Some Canadians turning to sun-soaked foreign fertility clinics for 'procreation vacations'
Published Sunday, April 8, 2018 10:35AM EDT
Last Updated Sunday, April 8, 2018 1:01PM EDT
Some Canadian couples struggling to get pregnant are giving up on Canadian fertility clinics and heading south for vacation packages with claims of successful fertilization.
They’re called "procreation vacations," where couples with fertility issues can relax in the sun, while at the same time taking advantage of high-tech fertilization clinics to help them get pregnant.
The idea behind vacationing at such a clinic is that with getting away from it all and enjoying a vacation, stress levels are lowered and the chances of a successful fertilization increases.
It worked for Shauna and Cary Wock, who had twins following a visit to a fertility clinic in the sun.
“As anyone who has experienced infertility knows, your stress levels are maxed right out, so…just being there sure did help,” Shauna told CTV News.
Fertility vacations are being offered in several sun-soaked destinations, such as Mexico, India, Spain and even Thailand.
Katrina Turcot and Brian Nicolle spent about $7,400 for a fertility vacation in Barbados after five failed attempts with a Canadian clinic. About 10 months later, baby Clara was born.
“We were scared that it would never happen,” said Nicolle. “Finally it did and with the help of Barbados our miracle is here and we’ve never been more in love.”
The couple already has plans to grow their family with another trip to down south.
“We have more embryos in Barbados. We plan on going back 100 per cent,” said Turcot.
In an email, Dr. Juliet Skinner, medical director with the Barbados Fertility Center said thousands of babies have been born with the facility’s help since it opened in 2002.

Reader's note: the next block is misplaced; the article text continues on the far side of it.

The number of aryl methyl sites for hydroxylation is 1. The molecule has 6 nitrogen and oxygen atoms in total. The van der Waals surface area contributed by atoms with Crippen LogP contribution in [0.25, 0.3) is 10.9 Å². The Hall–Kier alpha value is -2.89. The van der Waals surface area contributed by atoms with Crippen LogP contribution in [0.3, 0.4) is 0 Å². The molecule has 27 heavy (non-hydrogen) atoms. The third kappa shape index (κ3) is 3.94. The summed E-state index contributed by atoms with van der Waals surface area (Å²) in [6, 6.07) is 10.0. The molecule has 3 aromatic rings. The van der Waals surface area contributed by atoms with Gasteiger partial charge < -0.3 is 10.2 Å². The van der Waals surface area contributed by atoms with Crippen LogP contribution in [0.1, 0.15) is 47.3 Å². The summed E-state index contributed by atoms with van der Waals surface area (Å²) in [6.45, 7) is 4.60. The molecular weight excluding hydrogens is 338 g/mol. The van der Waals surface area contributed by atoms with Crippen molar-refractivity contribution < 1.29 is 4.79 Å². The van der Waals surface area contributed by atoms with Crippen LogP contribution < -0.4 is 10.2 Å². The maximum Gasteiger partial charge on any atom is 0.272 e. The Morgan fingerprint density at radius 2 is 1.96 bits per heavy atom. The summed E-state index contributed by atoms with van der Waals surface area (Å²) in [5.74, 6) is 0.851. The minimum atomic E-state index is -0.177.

Skinner said Canadians are fairly popular clients at the facility, with 14 per cent of their patients being Canadian. Including current pregnancies, 126 Canadian babies came from the Barbados Fertility Center.
Skinner says the facility continues to grow about 20 per cent annually.
As for success rates, Dr. Skinner said they are similar for patients regardless of where they are from.
“Success rates are age dependent,” he said. “Under (the age of) 35, we have a 67 per cent success rate and a 57 per cent for over 35. With egg donors, we have a 75 per cent success rate.”
Valorie A. Crooks, who studies medical tourism at Simon Fraser University, toured the Barbados facility and liked what she saw. But many other clinics are not as advertised.
She said people should do their research before booking any trips abroad.
“What we have to be concerned about with regards to claims of success is how accountable these clinics are to the figures that they report -- if they’re self-reported,” she said.
With a report from CTV medical specialist Avis Favaro and producer Elizabeth St. Philip